I am a senior in Civil and Environmental Engineering pursuing the Architecture and Engineering track – Structures focus. My allegiance with the Form Finding Lab began in my sophomore year, when I investigated the energy impact of installing dynamic adaptive shading modules on the façade of the Friend Center for Engineering in Princeton. This year, my senior thesis with Prof. Adriaenssens focuses on designing a foldable programmable sheet that is easy to manufacture, control and does not require prohibitive maintenance. My project aims to develop an origami system made out of interconnected rigid triangulated components and memory shape alloy actuators that can move and control the folding of the system’s edges. Such a dynamic system allows for a wide range of possible single and double curved structural surfaces starting from an overall flat configuration.


Diagram of the proposed adaptive system design. The red triangles represent the rigid surfaces, while the green connections represent the actuators.

Cristina Anastase

I am senior in the Civil and Environmental Engineering department pursuing the “Engineering and the Liberal arts track” and interested in further studying architecture from a more quantitative background. The work that I do with Professor Adriaenssens consists of my senior thesis project. Through the flexibility of my degree track, as well as the program of the Form Finding lab, the senior thesis allows me to combine my interests in various areas such as art, architecture, engineering and computational design. Thus, my intent is to use this multidisciplinary background to approach questions that lie at the intersection of the fields and ultimately to explore how the answers to such questions can translate to practical applications of engineering and design to help solve issues of concern in our society. My work in concerned mainly with adaptable structures, whose transformation in response to stimuli, has a functional role.

Erman Eruz

Bar Shabtai

Victoria Richardson

Within the context of sustainable design, much focus is currently placed on the energy efficiency of structures. However, there has been less focus on the reuse and disposal of buildings at the end of their life cycle. In particular, the construction of sports venues for a single major event poses a problem as their use is significantly reduced after the event. My thesis aims to address this issue through the design of an improved modular structure which can be used as part of a stadium structure. There have been great improvements in design for reuse, with the London 2012 Olympic Games having the largest number of temporary structures of any Olympics to date and only building new structures that would have a sustainable legacy after the closing of the games. I aim to expand this notion of building for deconstruction and reuse by taking into account sustainability alongside structural soundness.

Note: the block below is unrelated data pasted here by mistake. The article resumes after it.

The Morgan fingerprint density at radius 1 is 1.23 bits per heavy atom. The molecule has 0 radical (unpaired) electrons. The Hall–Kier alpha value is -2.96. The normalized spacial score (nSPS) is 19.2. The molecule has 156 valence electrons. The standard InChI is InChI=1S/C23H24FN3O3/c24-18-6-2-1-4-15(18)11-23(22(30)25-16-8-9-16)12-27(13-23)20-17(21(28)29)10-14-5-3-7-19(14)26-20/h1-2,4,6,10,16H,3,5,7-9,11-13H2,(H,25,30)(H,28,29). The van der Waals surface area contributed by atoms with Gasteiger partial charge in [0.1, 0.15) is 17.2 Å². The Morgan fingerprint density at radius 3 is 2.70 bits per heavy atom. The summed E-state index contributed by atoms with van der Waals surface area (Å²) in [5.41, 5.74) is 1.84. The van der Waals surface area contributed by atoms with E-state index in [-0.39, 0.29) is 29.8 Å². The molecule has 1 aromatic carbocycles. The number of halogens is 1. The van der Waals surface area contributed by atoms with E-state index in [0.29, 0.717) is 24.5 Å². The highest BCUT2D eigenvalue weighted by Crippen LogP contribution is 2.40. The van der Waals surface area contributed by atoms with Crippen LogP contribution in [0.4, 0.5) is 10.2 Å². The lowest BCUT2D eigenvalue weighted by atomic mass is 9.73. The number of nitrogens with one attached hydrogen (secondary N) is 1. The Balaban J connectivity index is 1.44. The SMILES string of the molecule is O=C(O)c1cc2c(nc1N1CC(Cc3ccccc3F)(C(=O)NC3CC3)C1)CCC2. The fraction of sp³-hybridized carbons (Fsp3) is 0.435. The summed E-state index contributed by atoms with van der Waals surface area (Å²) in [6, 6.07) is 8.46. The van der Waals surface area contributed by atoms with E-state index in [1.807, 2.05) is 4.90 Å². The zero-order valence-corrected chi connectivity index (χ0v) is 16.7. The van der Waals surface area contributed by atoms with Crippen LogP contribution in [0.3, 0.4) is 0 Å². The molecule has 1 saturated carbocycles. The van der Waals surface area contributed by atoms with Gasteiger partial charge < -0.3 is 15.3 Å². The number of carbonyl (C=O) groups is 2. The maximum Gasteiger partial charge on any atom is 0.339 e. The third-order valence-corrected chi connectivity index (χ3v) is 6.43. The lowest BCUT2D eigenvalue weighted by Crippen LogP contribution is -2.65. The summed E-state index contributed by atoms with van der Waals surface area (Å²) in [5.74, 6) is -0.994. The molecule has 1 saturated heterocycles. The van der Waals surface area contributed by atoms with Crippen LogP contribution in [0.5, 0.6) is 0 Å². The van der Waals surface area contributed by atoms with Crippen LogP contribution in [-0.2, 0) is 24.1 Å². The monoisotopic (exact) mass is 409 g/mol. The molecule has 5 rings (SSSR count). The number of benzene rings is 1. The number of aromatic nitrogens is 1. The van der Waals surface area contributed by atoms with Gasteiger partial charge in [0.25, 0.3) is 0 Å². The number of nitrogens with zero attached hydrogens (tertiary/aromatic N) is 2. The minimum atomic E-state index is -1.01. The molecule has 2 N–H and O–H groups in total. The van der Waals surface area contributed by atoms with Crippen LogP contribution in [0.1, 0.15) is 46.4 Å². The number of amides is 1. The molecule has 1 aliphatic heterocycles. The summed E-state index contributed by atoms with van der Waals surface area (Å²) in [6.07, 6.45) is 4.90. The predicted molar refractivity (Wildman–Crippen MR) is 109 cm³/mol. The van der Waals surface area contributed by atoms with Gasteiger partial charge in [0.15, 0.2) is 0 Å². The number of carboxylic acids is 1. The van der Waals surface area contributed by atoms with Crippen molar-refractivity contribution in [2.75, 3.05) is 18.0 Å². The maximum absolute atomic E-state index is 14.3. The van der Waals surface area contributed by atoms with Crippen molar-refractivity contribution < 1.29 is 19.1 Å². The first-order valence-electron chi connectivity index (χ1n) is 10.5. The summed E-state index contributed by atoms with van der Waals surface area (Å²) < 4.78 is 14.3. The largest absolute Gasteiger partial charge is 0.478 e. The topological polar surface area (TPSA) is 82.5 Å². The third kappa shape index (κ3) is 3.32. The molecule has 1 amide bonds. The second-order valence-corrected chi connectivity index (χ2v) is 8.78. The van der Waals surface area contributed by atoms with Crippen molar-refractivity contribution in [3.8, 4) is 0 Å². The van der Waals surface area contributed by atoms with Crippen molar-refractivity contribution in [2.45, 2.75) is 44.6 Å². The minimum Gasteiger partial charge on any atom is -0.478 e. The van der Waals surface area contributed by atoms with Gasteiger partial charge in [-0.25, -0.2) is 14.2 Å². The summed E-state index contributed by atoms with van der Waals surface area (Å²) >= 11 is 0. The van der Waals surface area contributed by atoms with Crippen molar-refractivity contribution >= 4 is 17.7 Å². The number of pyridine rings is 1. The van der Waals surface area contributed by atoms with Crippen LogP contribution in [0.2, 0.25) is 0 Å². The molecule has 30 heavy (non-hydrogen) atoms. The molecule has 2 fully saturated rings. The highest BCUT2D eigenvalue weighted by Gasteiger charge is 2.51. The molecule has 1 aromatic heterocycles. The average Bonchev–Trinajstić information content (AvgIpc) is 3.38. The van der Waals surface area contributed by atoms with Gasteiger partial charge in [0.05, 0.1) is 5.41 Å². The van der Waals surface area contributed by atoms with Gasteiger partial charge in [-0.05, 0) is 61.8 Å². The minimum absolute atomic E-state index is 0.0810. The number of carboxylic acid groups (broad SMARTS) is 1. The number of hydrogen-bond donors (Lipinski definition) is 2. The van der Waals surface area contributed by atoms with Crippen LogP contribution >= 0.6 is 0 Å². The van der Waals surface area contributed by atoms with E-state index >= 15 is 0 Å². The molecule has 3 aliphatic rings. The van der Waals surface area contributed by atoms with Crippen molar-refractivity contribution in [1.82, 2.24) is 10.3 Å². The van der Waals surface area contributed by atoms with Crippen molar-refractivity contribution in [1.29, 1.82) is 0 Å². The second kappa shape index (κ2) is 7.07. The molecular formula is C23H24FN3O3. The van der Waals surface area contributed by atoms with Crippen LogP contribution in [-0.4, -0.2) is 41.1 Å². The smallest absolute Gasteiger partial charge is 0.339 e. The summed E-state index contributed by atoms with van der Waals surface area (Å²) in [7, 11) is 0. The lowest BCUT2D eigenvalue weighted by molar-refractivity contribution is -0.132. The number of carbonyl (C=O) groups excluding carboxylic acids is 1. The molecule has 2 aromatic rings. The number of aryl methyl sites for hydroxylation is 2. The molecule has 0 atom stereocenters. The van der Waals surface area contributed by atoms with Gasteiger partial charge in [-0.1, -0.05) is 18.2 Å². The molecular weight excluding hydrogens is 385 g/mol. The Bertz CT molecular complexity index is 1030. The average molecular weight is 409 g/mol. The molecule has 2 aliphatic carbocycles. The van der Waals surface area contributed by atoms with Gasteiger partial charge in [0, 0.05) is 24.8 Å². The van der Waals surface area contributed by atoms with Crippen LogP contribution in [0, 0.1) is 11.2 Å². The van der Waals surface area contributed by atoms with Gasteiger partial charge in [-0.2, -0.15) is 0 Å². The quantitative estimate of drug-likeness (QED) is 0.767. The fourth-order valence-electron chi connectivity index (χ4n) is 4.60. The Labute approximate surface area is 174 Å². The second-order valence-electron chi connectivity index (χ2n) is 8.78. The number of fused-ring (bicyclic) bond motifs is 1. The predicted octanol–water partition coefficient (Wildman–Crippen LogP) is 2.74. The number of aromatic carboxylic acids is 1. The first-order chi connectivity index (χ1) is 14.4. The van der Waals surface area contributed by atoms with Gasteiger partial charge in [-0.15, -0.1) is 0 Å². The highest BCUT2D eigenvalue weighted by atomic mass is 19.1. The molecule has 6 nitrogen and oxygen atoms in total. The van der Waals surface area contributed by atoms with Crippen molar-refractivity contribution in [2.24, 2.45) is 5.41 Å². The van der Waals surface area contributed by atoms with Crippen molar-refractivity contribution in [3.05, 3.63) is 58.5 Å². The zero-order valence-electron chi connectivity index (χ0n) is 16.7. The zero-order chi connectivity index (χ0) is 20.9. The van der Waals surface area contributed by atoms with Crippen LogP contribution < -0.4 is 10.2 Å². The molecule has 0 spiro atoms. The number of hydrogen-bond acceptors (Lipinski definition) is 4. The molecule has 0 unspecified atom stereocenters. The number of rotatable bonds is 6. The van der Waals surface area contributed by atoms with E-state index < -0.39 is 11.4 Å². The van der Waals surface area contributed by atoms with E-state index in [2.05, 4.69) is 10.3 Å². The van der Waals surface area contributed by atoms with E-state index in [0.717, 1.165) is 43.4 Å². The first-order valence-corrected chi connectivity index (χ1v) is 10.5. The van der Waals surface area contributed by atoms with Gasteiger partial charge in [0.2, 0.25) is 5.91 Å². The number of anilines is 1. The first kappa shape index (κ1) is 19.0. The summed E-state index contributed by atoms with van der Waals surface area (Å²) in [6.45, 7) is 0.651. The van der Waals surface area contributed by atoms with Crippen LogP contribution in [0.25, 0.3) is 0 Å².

Katelyn Scanlan

I am a senior at Princeton studying Civil Engineering and Architecture with a focus in structures.  My thesis centers around the future renovations of Terrace Club, an eating club at Princeton.  A club with over 100 years of history and a home away from home for thousands of former and current Terrace members, the house has seen its share of wear and tear.  Starting with the installation of a modern multi-zonal heating system last year, the club has begun planning a major overhaul of the house to take place within the next few years.  While this first renovation was a major move towards energy efficiency, there is clear room for improvement.  I plan to design energy efficient and sustainable solutions that cater to the needs and values of the club, with multiple options based on large-scale fundraising goals.  Renovations already planned include replacing the slate roof, adding an elevator, and extensions and improvements to the servery, dining space, upper terrace, and third-floor living space.  Through the course of my research, I will design planned changes in a way that will maximize energy efficiency and sustainability as well as design other environmentally-focused initiatives, including daylighting and occupancy sensors as well as photovoltaic cells and solar hot water systems on the roof.  My thesis will address previous old home renovations utilizing green building principles, employ software to assist design choices, and apply these results and conclusions to design a greener, more sustainable clubhouse.

Mariam Wahed


Adriaenssens S.,Liu H., Wahed M., Zhao Q. (2013). Evaluation and Optimization of a Traditional north-light roof on Plant Building energy Consumption. In: Energies 2013, 6(4), 1944-1960; doi:10.3390/en6041944

Daniel Fletcher

I am a senior in the Structures track of the Architecture and Engineering program at Princeton with a strong focus in the environmental side of things to boot.  My thesis will deal with the effects that building artificial barrier islands of the coasts of America’s cities will have on reducing storm surge that occurs during large storms.  While many of the largest cities in America are built on the coast (New York, Boston and Miami just to name a few) very few are equipped to deal with large flooding events  caused by large storms and hurricanes.  Just this past summer, as Hurricane Irene barreled toward the tri-state area, New York was caught completely unprepared for what could have been a major disaster.  This thesis will analyze different patterns of barrier island placement to seek solutions to this problem.  In particular, this thesis will target a barrier island system in New York Harbor to protect the tip of Lower Manhattan from the effects of storm surge in the event of a hurricane.  Relying on what I have learned in the course of my thesis research, and my own contribution, I intend to find a solution that best reduces storm surge in Lower Manhattan.